In the world of advertising and marketing, there’s really no limit to how low you can go, which Disney is proving with its branded partnership with Nissan Altima for Mary Poppins Returns.
In two ads, currently online and also screening in front of the theatrical version of the film, Disney and Nissan painfully juxtapose the design and technological craft of filmmaking with those of car manufacturing. In the ad, a Nissan representative offers up this non sequitur thought: “In the same way that filmmakers combine artistry and innovative technology to bring their stories to life, this is how we’ve created the impossibly smart Altima.”
Jeremy Tucker, vice president, marketing communications and media for Nissan North America, explained in an interview why the partnership with Disney made sense: “[W]e had to think about what do we do to reimagine the future of the sedan for our fans. What does it mean from a driving perspective, from a technical perspective? How do we take what we love about a sedan, the drive and the iconicness of the Altima, one of our best models and a tremendous nameplate for Nissan, and modernize it, without losing who we are.”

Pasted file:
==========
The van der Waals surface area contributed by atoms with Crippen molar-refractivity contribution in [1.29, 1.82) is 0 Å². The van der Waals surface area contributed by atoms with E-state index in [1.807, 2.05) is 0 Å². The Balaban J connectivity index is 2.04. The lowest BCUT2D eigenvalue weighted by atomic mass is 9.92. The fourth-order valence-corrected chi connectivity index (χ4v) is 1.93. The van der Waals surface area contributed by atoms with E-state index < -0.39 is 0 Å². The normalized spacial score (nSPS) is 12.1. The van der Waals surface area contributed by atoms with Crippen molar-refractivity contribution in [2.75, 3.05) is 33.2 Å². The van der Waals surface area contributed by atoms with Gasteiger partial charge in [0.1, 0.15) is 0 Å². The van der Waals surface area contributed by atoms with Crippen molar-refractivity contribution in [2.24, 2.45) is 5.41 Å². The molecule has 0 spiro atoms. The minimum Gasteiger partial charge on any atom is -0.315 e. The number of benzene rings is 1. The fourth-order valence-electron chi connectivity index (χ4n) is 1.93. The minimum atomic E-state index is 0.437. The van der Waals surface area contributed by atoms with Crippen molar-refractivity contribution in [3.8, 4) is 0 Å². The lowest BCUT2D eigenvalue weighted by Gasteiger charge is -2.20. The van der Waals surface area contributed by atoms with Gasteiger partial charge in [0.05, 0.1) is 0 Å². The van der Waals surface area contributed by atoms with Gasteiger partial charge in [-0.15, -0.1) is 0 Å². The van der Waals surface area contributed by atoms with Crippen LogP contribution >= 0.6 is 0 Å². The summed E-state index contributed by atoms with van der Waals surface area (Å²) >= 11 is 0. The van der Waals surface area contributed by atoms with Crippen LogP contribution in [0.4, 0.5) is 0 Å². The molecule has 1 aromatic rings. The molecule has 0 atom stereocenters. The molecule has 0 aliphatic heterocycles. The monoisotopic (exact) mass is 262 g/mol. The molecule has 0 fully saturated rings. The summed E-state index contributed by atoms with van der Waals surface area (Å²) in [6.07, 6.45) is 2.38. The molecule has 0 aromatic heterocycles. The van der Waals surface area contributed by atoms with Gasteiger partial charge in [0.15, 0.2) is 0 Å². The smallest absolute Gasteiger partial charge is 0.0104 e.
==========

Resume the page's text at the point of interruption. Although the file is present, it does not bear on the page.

Tucker added that Disney faced the same challenge with its sequel to Mary Poppins: “How do you take it to the next level by taking what’s loved, but through the lens of technology, through the lens of creativity and through the lens of design, bringing something new and fresh that brings the best of the past with the promise of the future.”
Still, it’s a partnership that’s strung together by the most tenuous of links, and which manages to make both companies look bad simultaneously.
Why would you want a car manufacturer want to associate itself with a film where the lead character uses a revolutionary aerial transportation technology that makes automobiles look like a stone age contraption?
And what does the Walt Disney Company gain by explicitly comparing the creative craft of filmmaking with an assembly-line manufacturer that churns out slightly updated versions of the same product year after year? It’s almost as if Disney is trying to tell us something about all of their recent remakes.